OpenJurist

213 F2d 218 Dillon v. Commissioner of Internal Revenue

213 F.2d 218

DILLON

v.

COMMISSIONER OF INTERNAL REVENUE.

No. 14964.

United States Court of Appeals Eighth Circuit.

June 4, 1954.

Robert Ash, Washington, D. C. (Carl F. Bauersfeld, Washington, D. C., and Marvin G. Schmid, Omaha, Neb., were with him on the brief), for petitioner.

Louise Foster, Sp. Asst. to the Atty. Gen. (H. Brian Holland, Asst. Atty. Gen., and Ellis N. Slack and Dudley J. Godfrey, Jr., Sp. Assts. to the Atty. Gen., were on the brief), for respondent.

Before GARDNER, Chief Judge, and WOODROUGH and THOMAS, Circuit Judges.

THOMAS, Circuit Judge.

1

This case comes to this court on the petition of a taxpayer to review a decision of the Tax Court of the United States. The questions presented are (1) whether the gain realized from the sale of 20 housing units by petitioner during the calendar year 1946 was taxable as a capital gain under § 117(a) and (j) of the Internal Revenue Code, 26 U.S.C.A., or as ordinary income under § 22(a); and (2) is the decision of the Tax Court in error in failing to allow the petitioner credit for a portion of the tax paid subsequent to the issuance of a notice of deficiency?

2

Jurisdiction is conferred on this court by § 1141(a) of the Internal Revenue Code as amended May 24, 1949, c. 139, § 128, 63 Stat. 107.

3

The evidentiary facts are not in dispute. From 1936 to 1941, inclusive, Dillon, the petitioner, was engaged in building houses for sale in Des Moines, Iowa. After Government regulations prevented private building in Des Moines in 1943, Dillon went to Omaha, Nebraska, and discussed the housing situation there with Federal Housing Administration officials, referred to in the record as F.H.A. An acute housing shortage existed in Omaha because several defense plants were located in that area and because many defense workers had moved there. The F.H.A. officials encouraged Dillon to move to Omaha and build rental housing for such workers under Title VI of the National Housing Act, 42 U.S.C.A. § 1726 et seq., Dillon went to Omaha, and, at the suggestion of the F.H.A. officials organized a corporation for the purpose of carrying out the construction of houses.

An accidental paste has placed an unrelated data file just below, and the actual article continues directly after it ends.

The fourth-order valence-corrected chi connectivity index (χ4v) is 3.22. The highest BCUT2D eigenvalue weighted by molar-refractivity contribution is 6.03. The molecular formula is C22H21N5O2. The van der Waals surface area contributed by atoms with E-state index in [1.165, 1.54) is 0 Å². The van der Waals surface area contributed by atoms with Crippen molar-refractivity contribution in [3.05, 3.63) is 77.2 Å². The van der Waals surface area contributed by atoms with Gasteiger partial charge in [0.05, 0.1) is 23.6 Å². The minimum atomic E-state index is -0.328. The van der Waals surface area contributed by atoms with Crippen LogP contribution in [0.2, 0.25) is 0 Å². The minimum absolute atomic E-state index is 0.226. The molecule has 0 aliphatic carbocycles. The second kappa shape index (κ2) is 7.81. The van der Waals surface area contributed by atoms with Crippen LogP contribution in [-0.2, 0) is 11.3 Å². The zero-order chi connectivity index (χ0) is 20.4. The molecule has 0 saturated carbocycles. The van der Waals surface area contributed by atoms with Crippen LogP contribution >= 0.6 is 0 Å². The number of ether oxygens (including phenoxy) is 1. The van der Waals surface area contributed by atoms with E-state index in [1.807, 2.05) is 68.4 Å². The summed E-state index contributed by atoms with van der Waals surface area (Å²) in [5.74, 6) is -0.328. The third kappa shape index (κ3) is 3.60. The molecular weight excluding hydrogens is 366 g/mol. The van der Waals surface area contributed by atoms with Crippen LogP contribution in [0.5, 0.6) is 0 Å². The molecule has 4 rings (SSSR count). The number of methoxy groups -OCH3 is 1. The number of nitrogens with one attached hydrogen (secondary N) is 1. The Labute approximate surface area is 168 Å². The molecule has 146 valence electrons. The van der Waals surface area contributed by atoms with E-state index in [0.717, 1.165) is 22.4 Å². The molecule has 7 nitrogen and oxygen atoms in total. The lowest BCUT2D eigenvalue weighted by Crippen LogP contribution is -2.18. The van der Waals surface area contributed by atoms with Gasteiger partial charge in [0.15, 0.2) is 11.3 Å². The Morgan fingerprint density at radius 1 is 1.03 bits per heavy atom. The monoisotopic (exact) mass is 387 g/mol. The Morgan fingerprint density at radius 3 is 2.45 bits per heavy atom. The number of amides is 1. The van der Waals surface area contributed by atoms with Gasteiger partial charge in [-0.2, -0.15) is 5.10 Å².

4

In all of his applications for priorities for building material Dillon agreed to hold the houses for rent to war workers at a fixed monthly rental and not to dispose of them except as authorized by the National Housing Agency. Orders were issued permitting the sale of a limited number of houses to war workers, and after August 1, 1943, the owner constructing houses could sell one-third of them.

5

The corporation which Dillon organized held title to the houses and the land on which they were constructed. When the 20 houses in issue were completed in 1944 and 1945 they were deeded to Dillon. He testified that they were deeded to him "Because actually the corporation was just a dummy to sign the mortgages and I own them personally, in fact, so they deeded them back after the houses were completed."

6

Upon completion of the houses they were rented to war workers on oral month-to-month tenancies under rentals approved by the F.H.A.

7

On October 15, 1945, all restrictions on the sale and rental of defense housing were removed by the National Housing Agency and the War Production Board. Sometime thereafter Dillon decided to sell the 20 houses because he thought it was no longer economically sound to keep them.

8

The 20 houses were all sold in 1946, most of them to veterans. The sales were handled by the Western Securities Company for which it received a commission of about 5 per cent of the sale price. Dillon did not hold a real estate dealer's license in 1946. He held no other rental property during the years 1942 to 1945 inclusive other than the houses he constructed under the defense housing program.

9

The Tax Court found "* * * that the 20 houses in question were held primarily for sale to customers in the ordinary course of business in the taxable year and net profits derived from the sale thereof during said year are taxable as ordinary income."

10

Section 22(a) of the Internal Revenue Code reads in essential part: "`Gross income' includes gains, profits, and income derived from * * * sales, or dealings in property, whether real or personal, growing out of the ownership or use of or interest in such property * * *."